Film Review by Professor Robert Abrams, Weill Cornell Medicine, New York
Vortex is everything its title implies—a terrifying eddy of misfortune from which its victims are powerless to escape. It is all about the ravages of dementia, the destruction of the human mind and its effect on those who love the person so afflicted. The film has some aspects of a documentary, inspired by the death of the director’s mother from Alzheimer’s disease and his recognition of the near-universality of this condition in families like his own (the dedication is to “all those whose brains will decompose before their hearts”). But the film is primarily fictional, a story, its roles played by actors who portray an Alzheimer’s patient, her husband and her son. Shot in Paris during the height of the Covid-19 pandemic in the winter of 2020-2021, it was partly for the health of the film crew that the camera ventured only rarely from the dark, cluttered rooms of the couple’s apartment; but the stifling, oppressive atmosphere thus created became a fitting stage for an unfolding tragedy.
The story itself is filled with sadly ironic elements. The woman with Alzheimer’s disease [Franϛoise Lebrun], whose name, like that of her husband, is rarely used, is a former psychiatrist. Her medical license has no doubt expired but she still prescribes antipsychotic medications in inappropriately high doses for her husband and herself. Her husband [Dario Argento] is an academic working on a vaguely conceived book on film and dreams to be titled Psyche. Although not diagnosed with dementia himself, his descriptions of his book project are imprecise and repetitive; clearly he is no longer the scholar he once had been. We also learn that he is in fragile health. A son, Stéphane [Alex Lutz] does his best to advise and help, but he is in an uncertain recovery from heroin addiction and under court-ordered supervision as he attempts to be a single parent to his own young son. The greatest irony of all may be the frequently running backdrop of taped scientific and philosophical discourses on grieving and mental disorders, presumably relics of the wife’s former identity. Professional expertise and Intellectual achievement obviously afford no protection from the destructive power of dementia.
The use of split screens throughout the entire film adds to the viewer’s unease about what is to happen. The split-screen device is particularly apropos in Vortex because so much emotion in the film is conveyed by facial expression, most notably from the Alzheimer’s-stricken woman, whose speech is necessarily sparse; and from Stéphane, who makes disastrous decisions for himself, but is in an anguish of frustration with his father, who has been ignoring his pleas to bring in help or move with his wife to an assisted-living facility. Without the split screen, the camera would need to shift constantly from face to face to show the characters’ reactions to each other–their sadness, anger, and love. The viewer shudders when one side of the screen goes dark.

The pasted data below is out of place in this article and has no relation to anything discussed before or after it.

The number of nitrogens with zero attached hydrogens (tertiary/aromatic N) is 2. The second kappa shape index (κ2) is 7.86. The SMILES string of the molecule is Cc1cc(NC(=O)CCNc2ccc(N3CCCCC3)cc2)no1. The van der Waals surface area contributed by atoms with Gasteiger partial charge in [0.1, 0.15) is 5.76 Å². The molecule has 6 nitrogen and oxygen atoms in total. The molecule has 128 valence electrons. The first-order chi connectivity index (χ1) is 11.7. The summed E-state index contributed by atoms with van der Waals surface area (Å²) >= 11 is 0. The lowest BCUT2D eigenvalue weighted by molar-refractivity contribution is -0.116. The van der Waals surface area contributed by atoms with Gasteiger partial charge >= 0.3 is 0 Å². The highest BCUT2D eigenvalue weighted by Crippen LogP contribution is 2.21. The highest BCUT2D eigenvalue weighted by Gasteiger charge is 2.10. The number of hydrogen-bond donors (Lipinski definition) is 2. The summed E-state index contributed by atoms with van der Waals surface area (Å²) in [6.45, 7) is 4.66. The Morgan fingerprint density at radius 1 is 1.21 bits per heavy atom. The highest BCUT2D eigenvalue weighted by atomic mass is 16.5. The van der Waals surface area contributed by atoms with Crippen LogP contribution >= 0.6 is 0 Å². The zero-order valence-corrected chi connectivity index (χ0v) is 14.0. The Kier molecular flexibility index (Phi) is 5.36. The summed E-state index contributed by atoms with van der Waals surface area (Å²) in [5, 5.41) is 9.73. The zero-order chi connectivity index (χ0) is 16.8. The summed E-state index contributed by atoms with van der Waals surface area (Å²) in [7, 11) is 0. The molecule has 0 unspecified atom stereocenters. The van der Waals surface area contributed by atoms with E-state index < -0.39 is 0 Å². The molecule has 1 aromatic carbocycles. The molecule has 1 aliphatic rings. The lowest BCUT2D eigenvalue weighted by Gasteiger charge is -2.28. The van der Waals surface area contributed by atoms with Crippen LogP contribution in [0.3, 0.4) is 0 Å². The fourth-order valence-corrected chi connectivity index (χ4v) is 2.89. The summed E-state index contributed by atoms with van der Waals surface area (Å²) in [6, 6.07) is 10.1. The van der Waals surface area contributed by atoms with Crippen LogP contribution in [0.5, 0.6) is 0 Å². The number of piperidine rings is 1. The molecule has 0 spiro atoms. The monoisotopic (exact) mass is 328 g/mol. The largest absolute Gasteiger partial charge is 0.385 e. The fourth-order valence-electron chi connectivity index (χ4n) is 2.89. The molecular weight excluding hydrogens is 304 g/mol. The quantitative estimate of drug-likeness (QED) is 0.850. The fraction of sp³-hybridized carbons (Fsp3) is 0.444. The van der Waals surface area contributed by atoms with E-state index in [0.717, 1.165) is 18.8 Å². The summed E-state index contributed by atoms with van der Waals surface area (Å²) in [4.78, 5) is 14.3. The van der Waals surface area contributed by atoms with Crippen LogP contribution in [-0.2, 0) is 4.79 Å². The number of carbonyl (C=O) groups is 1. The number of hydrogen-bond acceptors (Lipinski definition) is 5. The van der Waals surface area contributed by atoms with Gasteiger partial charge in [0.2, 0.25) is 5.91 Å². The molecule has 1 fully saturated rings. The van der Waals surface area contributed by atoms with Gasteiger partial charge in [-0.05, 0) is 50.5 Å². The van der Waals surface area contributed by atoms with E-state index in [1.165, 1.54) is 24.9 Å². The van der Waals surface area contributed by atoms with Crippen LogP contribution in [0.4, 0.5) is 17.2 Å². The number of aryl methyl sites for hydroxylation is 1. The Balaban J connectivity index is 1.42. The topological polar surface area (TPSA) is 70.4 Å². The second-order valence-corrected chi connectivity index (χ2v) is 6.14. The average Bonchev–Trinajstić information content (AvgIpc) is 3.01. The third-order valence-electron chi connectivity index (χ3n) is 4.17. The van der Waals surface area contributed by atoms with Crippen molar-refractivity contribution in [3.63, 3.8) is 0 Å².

But to what end does one witness for over two hours the inexorable decline of this once-vibrant personality, the pain of her husband and the futile struggles of their son to intervene? For this viewer, the rewards of the film have everything to do with addressing the problem of how to find hope at the end of life, especially under the limitations imposed by dementia. As the husband says at one point, for himself, but also for his wife: “I need to hope or I am nothing.”
In a paper nearly twenty years old but still influential, Mark Sullivan argues that at the end of life, hopelessness is a an “attachment to a form of hope that is lost.” He goes on to say that, assuming an intact mental capacity, the person with a terminal illness can find hope by turning away from the lost causes of cure or recovery and redirecting his attention to family, spirituality, art, science—anything that has meaning to the individual and will survive the self. That may be what the husband is trying to accomplish with his book, creating a legacy and reaching for generativity, the penultimate psychological achievement in Erik Erikson’s scheme of human development. But in dementia, which neither Sullivan nor Erikson consider, the sublimatory defense of looking beyond one’s own life is no longer accessible. So what can be done? Vortex suggests that a person with end-stage dementia can still hope, but in a special direction: It will be for continued experiences of intimacy, dignity and tactile comfort.
There is in fact a considerable amount of both affectionate physical contact and emotional validation in Vortex, mainly in a series of moving scenes with Stéphane and his mother, and some also between husband and wife. The woman with Alzheimer’s disease is never so far gone as to refuse the love and comforting she so demonstrably requires, and she is somehow able to offer the same to her husband and son when it matters most. But although every viewer might not agree that finding a path to hope in dementia is the implied message of Vortex, photos of the characters at the height of their youth and beauty shown at the end of the film accentuate the magnitude of their losses and the need for hope in some form. When I saw the film in a New York theatre, its impact was such that the audience sat immobile for a long time after the final credits rolled and the lights came back on. Perhaps we were all imagining a time when the lights in our own lives might be dimmed.
 Sullivan, M. Hope and Hopelessness at the End of Life. American Journal of Geriatric Psychiatry 11, 393-405 (2003).
 Slater, C.L. Generativity Versus Stagnation: An Elaboration of Erikson’s Adult Stage of Human Development. Journal of Adult Development 10, 53–65 (2003). https://doi.org/10.1023/A:1020790820868.